Sewing classes are on a summer break for new but Hello Stitch Studio is opening back up this month and we are planning in-person classes in September and October. As well as continuing to offer some online classes. At the end of my most recent class I was surprised that people said "you will continue with the online even when the studio opens, right?"  and the reasons were interesting. (time available to participate, distance etc) So I will do both and keep you updated. 

That's the latest. Stay cool and enjoy the summer. Life is looking more like normal here - we are fortunate to have a very low case rate and high vaccination rate so things are good! (if only we could get out of our drought situation - it's always something).

Chambray dress3

Happy Hot Summer Sewing,
Beth

Today's garden photo, a new to me plant. This year and last I have tried a lot of new plants and some of them have been great discoveries. This is another one I will plant again next spring, the color is amazing. It's Lisanthus.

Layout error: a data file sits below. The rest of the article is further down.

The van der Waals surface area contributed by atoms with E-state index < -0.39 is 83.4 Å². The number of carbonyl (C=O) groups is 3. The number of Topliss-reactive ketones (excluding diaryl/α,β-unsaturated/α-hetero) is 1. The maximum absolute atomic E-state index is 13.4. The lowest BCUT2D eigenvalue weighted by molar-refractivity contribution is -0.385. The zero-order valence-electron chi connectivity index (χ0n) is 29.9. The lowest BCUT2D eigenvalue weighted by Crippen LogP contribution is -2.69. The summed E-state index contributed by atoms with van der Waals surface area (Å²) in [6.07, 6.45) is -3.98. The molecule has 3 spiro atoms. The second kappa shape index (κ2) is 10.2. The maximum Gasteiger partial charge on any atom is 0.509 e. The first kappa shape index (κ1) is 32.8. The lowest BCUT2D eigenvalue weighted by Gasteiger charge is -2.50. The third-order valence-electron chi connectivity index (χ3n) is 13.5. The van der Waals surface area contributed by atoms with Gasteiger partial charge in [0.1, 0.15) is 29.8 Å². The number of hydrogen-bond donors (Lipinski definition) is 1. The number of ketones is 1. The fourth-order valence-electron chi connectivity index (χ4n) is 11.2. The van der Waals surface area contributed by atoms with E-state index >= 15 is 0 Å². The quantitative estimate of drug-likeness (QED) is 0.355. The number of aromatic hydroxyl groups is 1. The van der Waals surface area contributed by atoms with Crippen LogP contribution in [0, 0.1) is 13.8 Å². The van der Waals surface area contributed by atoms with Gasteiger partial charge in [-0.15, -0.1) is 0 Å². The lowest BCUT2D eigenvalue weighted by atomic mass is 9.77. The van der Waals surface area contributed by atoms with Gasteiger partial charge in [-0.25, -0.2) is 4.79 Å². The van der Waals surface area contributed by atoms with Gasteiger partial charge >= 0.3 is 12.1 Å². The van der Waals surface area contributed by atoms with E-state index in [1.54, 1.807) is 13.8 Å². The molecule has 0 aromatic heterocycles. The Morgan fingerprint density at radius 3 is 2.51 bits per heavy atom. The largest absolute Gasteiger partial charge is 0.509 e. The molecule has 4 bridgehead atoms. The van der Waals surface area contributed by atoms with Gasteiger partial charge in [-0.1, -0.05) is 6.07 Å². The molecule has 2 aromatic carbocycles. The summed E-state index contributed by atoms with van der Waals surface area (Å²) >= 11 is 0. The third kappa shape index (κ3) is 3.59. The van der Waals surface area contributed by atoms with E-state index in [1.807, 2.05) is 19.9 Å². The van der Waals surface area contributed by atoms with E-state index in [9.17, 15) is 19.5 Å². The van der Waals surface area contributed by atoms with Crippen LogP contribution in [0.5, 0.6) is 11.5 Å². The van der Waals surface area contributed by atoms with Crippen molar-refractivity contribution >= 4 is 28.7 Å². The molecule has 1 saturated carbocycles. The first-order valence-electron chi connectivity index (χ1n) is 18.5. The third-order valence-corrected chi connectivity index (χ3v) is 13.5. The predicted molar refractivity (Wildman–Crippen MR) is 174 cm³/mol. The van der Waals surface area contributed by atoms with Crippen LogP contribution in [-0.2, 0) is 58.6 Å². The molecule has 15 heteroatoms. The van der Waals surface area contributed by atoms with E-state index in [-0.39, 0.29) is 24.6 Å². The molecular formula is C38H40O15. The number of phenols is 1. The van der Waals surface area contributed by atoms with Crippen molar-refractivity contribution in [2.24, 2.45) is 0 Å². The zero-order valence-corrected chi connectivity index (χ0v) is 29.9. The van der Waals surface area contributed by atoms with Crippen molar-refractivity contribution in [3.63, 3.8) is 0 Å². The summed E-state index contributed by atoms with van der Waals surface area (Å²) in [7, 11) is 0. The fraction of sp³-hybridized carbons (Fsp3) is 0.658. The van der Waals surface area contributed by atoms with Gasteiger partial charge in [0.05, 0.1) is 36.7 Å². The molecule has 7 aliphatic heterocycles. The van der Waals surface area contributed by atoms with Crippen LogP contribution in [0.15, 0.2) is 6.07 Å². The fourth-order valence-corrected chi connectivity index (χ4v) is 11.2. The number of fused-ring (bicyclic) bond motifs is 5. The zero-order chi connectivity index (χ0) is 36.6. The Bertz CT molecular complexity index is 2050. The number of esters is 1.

Lisanthus

4 comments:

  1. Burda has some classic patterns and this is another one. Interesting how you have handled the adjustments and a lot of what you have done would be for me as well. It maybe a simple shift dress but the colour blocking does take it up a notch.

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  2. Lovely and fun! Thanks for the details.

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  3. This is such a great looking dress. It's really effective and a lovely shape. I'm nodding along with your neckline adjustments, because I always end up making necklines narrower on Burda designs as well.

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  4. Cute dress. The style is perfect for wearing in hot weather. And doesn't it feel good to use up scraps of fabric so creatively?